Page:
Dizzy society matron Emily Kilbourne has a habit of hiring ex-cons and hobos as servants. Her latest find is a handsome "tramp" who shows up at her doorstep and soon ends up in a ...
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Dizzy society matron Emily Kilbourne has a habit of hiring ex-cons and hobos as servants. Her latest find is a handsome "tramp" who shows up at her doorstep and soon ends up in a chauffeur's uniform. He also catches the eye of her pretty Geraldine. Written by
Daniel Bubbeo <firstname.lastname@example.org>
Although not credited onscreen or noted by reviewers or the SAB, this film is so similar to What a Man (1930) (same plot and even many of the same character names) that the source of the screenplay must surely be the same for both films. Both the 1924 novel "The Dark Chapter; a Comedy of Class Distinctions" by E.J. Rath and the play "They All Want Something" has been added to the writers section. The play opened on Broadway in New York City, New York, USA on 12 October 1926 and closed in December 1926 after 62 performances. See more »
Brian Aherne is a hobo taken in by Billie Burke to be a family chauffeur in "Merrily We Live," also starring Constance Bennett, Alan Mowbray, Bonita Granville, Tom Brown, and Clarence Kolb. The film is basically the same story as "My Man Godfrey" but I'm going to go out on a limb here and say it's funnier, though "Godfrey" had the serious undertones (and William Powell) that this movie completely lacks. Unfortunately for "Merrily We Live," it came out at a time when the screwball comedy had had its day. It's so interesting now to see these true gems that suffered from bad timing. "Bringing Up Baby," regarded today as a classic, also suffered at the box office.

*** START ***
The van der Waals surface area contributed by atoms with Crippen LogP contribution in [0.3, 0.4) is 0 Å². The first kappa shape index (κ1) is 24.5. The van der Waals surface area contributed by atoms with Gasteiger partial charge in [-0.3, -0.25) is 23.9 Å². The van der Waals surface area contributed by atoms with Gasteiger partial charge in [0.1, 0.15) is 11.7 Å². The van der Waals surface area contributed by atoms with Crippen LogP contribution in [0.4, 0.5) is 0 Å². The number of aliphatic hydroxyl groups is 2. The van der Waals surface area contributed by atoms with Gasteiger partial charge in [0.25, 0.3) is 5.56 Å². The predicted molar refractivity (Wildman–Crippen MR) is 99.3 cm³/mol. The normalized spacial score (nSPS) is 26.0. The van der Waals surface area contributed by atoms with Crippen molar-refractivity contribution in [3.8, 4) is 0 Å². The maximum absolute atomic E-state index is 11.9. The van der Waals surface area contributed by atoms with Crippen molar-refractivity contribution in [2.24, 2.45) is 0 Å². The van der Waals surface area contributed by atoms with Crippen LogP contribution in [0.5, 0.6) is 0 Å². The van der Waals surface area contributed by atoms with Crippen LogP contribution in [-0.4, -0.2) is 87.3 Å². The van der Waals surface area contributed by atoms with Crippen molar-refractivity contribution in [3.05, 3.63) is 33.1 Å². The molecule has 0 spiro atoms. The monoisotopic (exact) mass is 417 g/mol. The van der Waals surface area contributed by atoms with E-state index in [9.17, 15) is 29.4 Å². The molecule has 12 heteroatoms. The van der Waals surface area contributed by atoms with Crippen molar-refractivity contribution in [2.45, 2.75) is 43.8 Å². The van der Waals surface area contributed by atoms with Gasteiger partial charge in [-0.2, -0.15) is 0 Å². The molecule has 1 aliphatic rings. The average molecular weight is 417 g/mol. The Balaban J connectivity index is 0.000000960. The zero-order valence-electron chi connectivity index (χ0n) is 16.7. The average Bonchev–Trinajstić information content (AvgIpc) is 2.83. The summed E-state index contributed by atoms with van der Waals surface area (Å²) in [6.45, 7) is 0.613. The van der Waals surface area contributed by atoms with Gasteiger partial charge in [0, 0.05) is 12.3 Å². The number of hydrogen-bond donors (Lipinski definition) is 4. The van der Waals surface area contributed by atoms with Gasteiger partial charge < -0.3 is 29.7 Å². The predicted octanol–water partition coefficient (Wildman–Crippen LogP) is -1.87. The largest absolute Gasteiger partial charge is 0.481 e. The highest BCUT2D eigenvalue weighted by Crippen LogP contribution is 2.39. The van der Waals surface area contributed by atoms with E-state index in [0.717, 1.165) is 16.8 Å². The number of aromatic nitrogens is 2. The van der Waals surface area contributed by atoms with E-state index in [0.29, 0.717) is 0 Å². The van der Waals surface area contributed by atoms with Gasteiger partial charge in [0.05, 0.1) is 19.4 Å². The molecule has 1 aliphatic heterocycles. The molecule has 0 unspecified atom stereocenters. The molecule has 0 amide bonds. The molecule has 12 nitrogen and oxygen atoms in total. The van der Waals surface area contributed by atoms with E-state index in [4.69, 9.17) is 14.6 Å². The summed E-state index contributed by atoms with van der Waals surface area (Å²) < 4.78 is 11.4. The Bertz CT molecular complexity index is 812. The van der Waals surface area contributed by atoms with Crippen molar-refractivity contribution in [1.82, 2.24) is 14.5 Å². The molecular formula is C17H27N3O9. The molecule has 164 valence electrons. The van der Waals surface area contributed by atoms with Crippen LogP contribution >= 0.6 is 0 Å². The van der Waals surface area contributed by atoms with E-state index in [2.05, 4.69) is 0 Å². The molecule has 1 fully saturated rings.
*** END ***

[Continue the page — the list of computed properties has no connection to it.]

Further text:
The family Aherne comes to work for is never boring. The matriarch, Emily (Billie Burke), is bonkers. She's constantly picking up hobos and hiring them. In the first scene, the last bum in residence has stolen all of the silverware so the family is using all kinds of devices as utensils in order to get through breakfast. The younger daughter Marian (Bonita Granville) spends most of her time fooling around with the chimes so that when the harried butler Grosvenor (Mowbray) tries to ring them, they fall apart. Grosvenor, by the way, keeps his bags packed and ready to go at all times and leaves in disgust at least once a day. When Marian isn't making Grosvenor's life miserable, she's hitting people up for money in exchange for information. Mr. Kilbourne (Kolb) drinks to escape. Jerry, the older daughter (Bennett, who is 19 years older than Granville) seems to be the one who keeps things together. Then she falls for Aherne.
The last scene in this film should be regarded as the ultimate in screwball. It's one of those things you laugh out loud at even when you're alone.
It was commented that Bennett was too old for the role - 34. She definitely was playing a woman in her twenties, but given that Burke was 53, Tom Brown (the son) was 25, and Granville was 15, the ages work out, and those age gaps exist in families. In those days, it was not uncommon, as in my own family, for a woman to have 9 pregnancies and only have three living children spread far apart. Bennett didn't have the best role but she was believable and beautiful. She was almost at the end of her "A" picture leads by 1938. Tom Brown doesn't have much to do but is very good. Mowbray is terrific, as is Kolb, as a man who knows more about what's going on than he pretends. Patsy Kelly plays one of the house staff, and she gives a stagy and loud performance. She's seen to better advantage elsewhere. Burke is a delightful dingbat. Granville is energetic bordering on hyper, as she always was, and she's perfect as the mischievous daughter.
Aherne is very handsome and makes not only a great hobo but a great butler. This was definitely one of his finest roles, and he handles it elegantly.
"Merrily We Live" is a real treat, another lost treasure of the '30s.
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